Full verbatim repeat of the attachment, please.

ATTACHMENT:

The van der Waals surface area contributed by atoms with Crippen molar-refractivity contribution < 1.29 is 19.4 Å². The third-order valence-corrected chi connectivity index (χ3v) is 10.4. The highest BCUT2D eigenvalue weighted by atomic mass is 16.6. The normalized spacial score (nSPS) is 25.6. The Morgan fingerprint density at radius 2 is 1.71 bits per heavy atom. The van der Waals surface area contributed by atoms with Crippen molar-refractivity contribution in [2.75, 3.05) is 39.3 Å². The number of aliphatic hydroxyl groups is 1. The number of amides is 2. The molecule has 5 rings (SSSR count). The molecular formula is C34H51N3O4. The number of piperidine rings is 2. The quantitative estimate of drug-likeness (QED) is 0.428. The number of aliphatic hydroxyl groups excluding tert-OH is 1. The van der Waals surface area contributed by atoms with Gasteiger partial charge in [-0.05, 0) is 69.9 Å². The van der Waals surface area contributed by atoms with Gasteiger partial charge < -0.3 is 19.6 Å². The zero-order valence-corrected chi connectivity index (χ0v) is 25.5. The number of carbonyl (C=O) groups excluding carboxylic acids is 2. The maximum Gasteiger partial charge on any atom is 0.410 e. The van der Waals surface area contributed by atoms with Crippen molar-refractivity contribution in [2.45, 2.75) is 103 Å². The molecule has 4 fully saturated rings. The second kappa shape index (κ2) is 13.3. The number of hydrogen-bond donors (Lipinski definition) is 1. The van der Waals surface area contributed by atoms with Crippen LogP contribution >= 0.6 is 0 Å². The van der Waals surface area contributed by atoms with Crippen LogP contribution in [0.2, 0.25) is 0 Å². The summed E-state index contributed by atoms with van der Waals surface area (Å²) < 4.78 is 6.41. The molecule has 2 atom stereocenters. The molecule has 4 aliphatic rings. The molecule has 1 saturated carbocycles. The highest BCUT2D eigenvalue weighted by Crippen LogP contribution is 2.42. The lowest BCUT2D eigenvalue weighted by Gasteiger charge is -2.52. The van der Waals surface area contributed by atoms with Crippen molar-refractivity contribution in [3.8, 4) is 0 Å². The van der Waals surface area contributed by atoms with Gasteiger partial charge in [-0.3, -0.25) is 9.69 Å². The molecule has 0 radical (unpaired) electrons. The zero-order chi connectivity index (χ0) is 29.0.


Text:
The van der Waals surface area contributed by atoms with Crippen molar-refractivity contribution < 1.29 is 19.4 Å². The third-order valence-corrected chi connectivity index (χ3v) is 10.4. The highest BCUT2D eigenvalue weighted by atomic mass is 16.6. The normalized spacial score (nSPS) is 25.6. The Morgan fingerprint density at radius 2 is 1.71 bits per heavy atom. The van der Waals surface area contributed by atoms with Crippen molar-refractivity contribution in [2.75, 3.05) is 39.3 Å². The number of aliphatic hydroxyl groups is 1. The number of amides is 2. The molecule has 5 rings (SSSR count). The molecular formula is C34H51N3O4. The number of piperidine rings is 2. The quantitative estimate of drug-likeness (QED) is 0.428. The number of aliphatic hydroxyl groups excluding tert-OH is 1. The van der Waals surface area contributed by atoms with Gasteiger partial charge in [-0.05, 0) is 69.9 Å². The van der Waals surface area contributed by atoms with Gasteiger partial charge < -0.3 is 19.6 Å². The zero-order valence-corrected chi connectivity index (χ0v) is 25.5. The number of carbonyl (C=O) groups excluding carboxylic acids is 2. The maximum Gasteiger partial charge on any atom is 0.410 e. The van der Waals surface area contributed by atoms with Crippen molar-refractivity contribution in [2.45, 2.75) is 103 Å². The molecule has 4 fully saturated rings. The second kappa shape index (κ2) is 13.3. The number of hydrogen-bond donors (Lipinski definition) is 1. The van der Waals surface area contributed by atoms with Crippen LogP contribution >= 0.6 is 0 Å². The van der Waals surface area contributed by atoms with Crippen LogP contribution in [0.2, 0.25) is 0 Å². The summed E-state index contributed by atoms with van der Waals surface area (Å²) < 4.78 is 6.41. The molecule has 2 atom stereocenters. The molecule has 4 aliphatic rings. The molecule has 1 saturated carbocycles. The highest BCUT2D eigenvalue weighted by Crippen LogP contribution is 2.42. The lowest BCUT2D eigenvalue weighted by Gasteiger charge is -2.52. The van der Waals surface area contributed by atoms with Crippen molar-refractivity contribution in [3.8, 4) is 0 Å². The van der Waals surface area contributed by atoms with Gasteiger partial charge in [-0.3, -0.25) is 9.69 Å². The molecule has 0 radical (unpaired) electrons. The zero-order chi connectivity index (χ0) is 29.0.